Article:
The MOSFET switch shunts also, but less frequently and only until voltage returns to an acceptable level, not to complete dissipation. The result is, it runs cooler, and it is much more effective as a regulator, delivering continuous voltage to the battery, regardless of engine speed. With a standard shunt type regulator, the charge rate at the battery actually goes down with an increase in engine speed. It's more effective at idle rather than full throttle.

I did some online research and found that all available MOSFET type R/Rs are made by a single company in Japan. Shindengen is the name of it. Suzuki uses a MOSFET type too, but the manufacturer of theirs isn't on the RR itself. That makes identification nearly impossible.

Honda, Kawasaki and Yamaha all use Shindengen RRs in varying part or model numbers. These seem to range from an FH0001 to an FH0018A. The FH0001 can be found on R1s prior to 2006. It's huge though. The CBR/RR models use an FH0014A and the ZX6R an FH0016A. The most common ones used in the conversion are from either the R1 or the ZX10, that an FH0012A and an FH0010A respectively. There are others out there, including an FH0008A that I've seen available on Ebay. Any of these would be worth the $50-$70 asking price to do the conversion.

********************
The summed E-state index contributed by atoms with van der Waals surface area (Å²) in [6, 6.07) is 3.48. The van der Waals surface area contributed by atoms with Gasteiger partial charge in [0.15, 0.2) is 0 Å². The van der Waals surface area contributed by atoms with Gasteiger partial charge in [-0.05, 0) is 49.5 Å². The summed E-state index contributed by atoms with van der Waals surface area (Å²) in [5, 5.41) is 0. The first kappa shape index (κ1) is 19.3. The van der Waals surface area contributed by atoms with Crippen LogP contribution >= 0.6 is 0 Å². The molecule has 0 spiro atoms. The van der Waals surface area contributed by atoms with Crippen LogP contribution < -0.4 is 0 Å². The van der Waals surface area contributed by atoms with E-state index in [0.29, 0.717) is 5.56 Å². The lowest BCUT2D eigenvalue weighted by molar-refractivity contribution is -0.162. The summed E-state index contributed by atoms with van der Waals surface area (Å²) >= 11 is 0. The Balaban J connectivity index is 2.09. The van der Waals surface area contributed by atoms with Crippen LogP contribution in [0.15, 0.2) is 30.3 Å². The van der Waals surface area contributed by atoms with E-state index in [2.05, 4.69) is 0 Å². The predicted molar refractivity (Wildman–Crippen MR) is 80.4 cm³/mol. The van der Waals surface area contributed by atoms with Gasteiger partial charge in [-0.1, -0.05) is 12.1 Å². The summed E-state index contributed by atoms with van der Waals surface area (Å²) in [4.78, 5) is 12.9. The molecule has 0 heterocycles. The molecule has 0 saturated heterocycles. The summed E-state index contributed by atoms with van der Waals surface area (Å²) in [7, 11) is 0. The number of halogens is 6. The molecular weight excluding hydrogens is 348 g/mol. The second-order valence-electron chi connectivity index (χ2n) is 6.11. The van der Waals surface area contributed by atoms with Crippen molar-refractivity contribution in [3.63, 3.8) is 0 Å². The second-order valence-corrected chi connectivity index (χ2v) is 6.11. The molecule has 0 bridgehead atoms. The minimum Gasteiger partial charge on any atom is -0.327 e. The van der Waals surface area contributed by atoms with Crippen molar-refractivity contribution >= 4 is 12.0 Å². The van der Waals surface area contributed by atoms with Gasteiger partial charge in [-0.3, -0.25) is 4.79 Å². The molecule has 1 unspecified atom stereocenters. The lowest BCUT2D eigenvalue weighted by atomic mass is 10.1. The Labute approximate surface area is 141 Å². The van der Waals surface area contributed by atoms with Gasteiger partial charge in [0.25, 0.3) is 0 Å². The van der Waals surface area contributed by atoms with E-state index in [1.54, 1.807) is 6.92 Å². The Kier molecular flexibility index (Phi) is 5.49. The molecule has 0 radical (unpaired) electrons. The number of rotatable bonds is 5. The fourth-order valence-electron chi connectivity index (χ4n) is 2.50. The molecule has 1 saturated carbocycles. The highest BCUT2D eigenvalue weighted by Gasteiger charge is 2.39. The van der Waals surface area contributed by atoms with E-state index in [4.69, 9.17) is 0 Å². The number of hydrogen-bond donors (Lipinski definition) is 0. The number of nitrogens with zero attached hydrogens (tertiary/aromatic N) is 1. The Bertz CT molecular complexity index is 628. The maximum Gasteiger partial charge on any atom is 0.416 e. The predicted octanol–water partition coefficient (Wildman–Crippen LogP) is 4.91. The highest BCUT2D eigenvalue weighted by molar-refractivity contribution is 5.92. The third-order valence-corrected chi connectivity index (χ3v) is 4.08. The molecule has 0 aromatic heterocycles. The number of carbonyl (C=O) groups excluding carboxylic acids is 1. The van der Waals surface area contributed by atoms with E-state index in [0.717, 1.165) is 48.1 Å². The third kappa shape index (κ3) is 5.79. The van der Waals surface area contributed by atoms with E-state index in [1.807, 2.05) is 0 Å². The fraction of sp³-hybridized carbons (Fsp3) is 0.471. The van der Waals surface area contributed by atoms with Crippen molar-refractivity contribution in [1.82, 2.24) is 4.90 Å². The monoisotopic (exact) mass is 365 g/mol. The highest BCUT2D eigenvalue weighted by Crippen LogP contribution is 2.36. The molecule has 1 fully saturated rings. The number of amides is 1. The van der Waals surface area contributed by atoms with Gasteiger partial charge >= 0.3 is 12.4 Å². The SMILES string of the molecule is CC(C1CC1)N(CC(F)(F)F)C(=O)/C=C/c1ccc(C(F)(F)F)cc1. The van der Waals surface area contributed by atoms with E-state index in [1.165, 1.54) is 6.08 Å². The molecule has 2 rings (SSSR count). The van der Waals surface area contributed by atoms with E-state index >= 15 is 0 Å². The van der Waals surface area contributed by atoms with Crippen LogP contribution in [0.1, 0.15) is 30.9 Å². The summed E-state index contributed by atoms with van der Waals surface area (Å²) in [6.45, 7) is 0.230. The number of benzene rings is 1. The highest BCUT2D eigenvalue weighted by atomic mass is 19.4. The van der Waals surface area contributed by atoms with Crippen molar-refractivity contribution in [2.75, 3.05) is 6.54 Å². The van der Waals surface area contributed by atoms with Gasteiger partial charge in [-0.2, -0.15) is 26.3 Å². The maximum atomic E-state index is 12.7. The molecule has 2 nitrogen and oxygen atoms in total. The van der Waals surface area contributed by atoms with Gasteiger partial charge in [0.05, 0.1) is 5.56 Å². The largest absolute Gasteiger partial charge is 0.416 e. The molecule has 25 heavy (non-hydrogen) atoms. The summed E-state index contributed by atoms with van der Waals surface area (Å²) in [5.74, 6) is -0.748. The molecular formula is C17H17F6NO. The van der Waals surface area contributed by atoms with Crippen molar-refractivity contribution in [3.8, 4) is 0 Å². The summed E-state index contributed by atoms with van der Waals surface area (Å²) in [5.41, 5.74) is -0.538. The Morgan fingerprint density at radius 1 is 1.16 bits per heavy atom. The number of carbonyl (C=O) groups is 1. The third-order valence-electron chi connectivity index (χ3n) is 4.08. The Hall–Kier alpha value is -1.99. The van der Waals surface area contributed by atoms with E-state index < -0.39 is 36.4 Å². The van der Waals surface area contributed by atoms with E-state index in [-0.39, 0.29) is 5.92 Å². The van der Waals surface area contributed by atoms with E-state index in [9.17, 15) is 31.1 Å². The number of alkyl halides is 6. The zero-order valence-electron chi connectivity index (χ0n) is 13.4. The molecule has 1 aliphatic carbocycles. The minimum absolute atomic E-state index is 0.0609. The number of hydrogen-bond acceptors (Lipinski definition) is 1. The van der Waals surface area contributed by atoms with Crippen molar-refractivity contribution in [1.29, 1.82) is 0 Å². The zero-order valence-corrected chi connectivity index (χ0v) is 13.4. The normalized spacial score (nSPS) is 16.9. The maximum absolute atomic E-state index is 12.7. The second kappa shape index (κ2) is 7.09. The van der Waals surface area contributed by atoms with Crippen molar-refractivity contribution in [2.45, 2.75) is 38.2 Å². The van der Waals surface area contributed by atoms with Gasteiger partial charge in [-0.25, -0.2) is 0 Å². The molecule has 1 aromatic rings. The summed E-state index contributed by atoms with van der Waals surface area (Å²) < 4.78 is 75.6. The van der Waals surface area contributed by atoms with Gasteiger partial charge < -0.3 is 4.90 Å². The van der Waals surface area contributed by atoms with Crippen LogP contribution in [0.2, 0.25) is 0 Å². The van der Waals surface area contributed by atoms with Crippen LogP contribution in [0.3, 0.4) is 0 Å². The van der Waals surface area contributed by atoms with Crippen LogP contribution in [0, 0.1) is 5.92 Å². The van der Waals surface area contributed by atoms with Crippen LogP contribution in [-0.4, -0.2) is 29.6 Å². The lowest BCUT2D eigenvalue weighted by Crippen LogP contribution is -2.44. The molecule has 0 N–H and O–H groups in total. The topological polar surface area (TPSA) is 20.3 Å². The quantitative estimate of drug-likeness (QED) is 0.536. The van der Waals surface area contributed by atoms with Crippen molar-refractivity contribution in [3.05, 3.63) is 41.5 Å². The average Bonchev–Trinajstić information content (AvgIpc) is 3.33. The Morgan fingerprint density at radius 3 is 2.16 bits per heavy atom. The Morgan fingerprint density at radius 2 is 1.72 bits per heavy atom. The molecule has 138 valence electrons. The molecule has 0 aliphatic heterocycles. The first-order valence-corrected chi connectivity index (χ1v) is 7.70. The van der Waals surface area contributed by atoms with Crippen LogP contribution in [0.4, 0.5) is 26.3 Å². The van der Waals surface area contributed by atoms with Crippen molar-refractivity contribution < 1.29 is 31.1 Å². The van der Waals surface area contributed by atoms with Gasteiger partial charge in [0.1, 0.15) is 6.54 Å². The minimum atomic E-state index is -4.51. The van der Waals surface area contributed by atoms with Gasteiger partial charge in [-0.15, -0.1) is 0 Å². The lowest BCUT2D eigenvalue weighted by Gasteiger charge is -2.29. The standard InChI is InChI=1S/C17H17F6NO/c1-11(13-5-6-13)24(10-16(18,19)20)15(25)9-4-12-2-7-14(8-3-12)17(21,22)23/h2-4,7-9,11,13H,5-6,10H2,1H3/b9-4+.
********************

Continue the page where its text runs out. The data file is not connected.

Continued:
There is some conjecture on the web about the output amperage of these RRs. Some claim that the FH0012AA is 50A but some of the others to be at 35A. I read somewhere that Shindengen states they are 40 to 50A in all cases. Whether this is the case or not, I don't have any of these units in my hand with a test lead and my digital Voltmeter to test that claim. There are kits available now on Ebay also that include the RR and all the associated wiring, terminals and fitting to make the conversion work. Roadstercycle is the name of the site. Also, it was suggested that some sort of volt meter be added to the bike to monitor voltage being sent to the battery.

Further there is a company called Eastern Beaver that sells connector fittings and terminals. Some are packaged into kits also for just this job. Current models from the big 4 all have this type RR installed going back to 2006. Some going back to 2003 or 2004 depending on the model and manufacturer. I don't know about any of the Euro 4 doing the same. (BMW, Ducati, Aprilia and Triumph) Nothing I found during my research of this topic indicated that was the case. In fact, several forum articles I found indicated that this mod was being done on Triumphs, Aprilias and Ducatis. I don't know about BMW. I didn't see anything to indicate that.